You will not lose your supply whilst your switch is being processed. You gas and electric all comes from the same place, The National Grid. Your energy supplier purchases your energy from the National Grid and then they sell it on to us, the consumer, at a profit.
Your current supplier’s energy is no different to the next company. The only difference to you or me is the logo at the top of our bill and the rate we are charged. Ask yourself this question, would you buy a bottle of milk from a shop selling it for £30 or would you go to another shop selling the exact same thing to get it for £1?
I’ll be better looked after by remaining loyal to one company
If this were true nobody in the country would be on a standard rate of energy. If your supplier really wanted to reward your loyalty they would call you and transfer you to their cheapest available tariff. The reality is they are happy to leave you paying the standard tariff, and therefore paying way more than you need to, until you decide otherwise. The rule of thumb is loyalty doesn’t pay where energy is concerned.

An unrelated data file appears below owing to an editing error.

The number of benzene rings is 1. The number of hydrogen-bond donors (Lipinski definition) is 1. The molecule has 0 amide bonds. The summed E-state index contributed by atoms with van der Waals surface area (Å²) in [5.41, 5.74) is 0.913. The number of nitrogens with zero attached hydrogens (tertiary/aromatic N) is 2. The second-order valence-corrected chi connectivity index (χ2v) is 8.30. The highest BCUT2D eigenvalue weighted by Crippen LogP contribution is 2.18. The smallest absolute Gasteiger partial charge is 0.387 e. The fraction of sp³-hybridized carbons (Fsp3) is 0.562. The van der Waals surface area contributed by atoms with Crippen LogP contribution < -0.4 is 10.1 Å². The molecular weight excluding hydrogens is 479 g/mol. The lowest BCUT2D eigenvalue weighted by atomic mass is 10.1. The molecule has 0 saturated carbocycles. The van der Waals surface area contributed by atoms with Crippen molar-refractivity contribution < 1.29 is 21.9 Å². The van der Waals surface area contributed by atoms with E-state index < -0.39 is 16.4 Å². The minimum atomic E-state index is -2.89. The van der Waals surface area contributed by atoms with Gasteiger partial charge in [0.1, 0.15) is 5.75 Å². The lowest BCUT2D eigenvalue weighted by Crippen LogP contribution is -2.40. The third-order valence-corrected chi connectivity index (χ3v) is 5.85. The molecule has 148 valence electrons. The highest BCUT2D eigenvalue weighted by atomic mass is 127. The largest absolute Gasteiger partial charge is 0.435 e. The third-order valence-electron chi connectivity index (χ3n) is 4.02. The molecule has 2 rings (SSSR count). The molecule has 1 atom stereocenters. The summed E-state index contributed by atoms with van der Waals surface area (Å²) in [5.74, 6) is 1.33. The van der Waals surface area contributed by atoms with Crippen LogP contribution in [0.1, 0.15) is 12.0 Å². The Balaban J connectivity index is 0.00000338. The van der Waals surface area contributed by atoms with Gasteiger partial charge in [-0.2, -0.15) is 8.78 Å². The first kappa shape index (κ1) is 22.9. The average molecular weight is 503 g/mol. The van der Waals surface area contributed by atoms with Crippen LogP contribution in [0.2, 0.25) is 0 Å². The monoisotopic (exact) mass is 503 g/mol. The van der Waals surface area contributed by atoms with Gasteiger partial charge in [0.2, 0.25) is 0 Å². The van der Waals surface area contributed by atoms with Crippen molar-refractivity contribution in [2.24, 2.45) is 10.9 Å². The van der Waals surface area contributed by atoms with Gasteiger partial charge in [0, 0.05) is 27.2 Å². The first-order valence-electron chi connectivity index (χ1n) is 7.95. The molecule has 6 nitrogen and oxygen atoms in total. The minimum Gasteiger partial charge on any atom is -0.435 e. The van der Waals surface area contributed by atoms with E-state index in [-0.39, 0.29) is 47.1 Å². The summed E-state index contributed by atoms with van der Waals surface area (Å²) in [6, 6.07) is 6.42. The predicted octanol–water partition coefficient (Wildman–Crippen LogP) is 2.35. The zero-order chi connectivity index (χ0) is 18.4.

It is always better to be with one supplier for both gas and electric
In most cases but not all. Sometimes when you have prepayment meters it can be cheaper by splitting the energy supply between two suppliers which is why you should always do a comparison to be 100% sure you’re are getting the cheapest possible deal.
I cannot switch if I have arrears on my prepayment meters
You can take a maximum of £500 worth of arrears for each fuel to another supplier if you pay by prepayment meter. Ecotricity have capped this at £200. Ultimately it will be down to the discretion of the supplier, but in most circumstances as long as you meet the criteria above, you can switch to a cheaper supplier.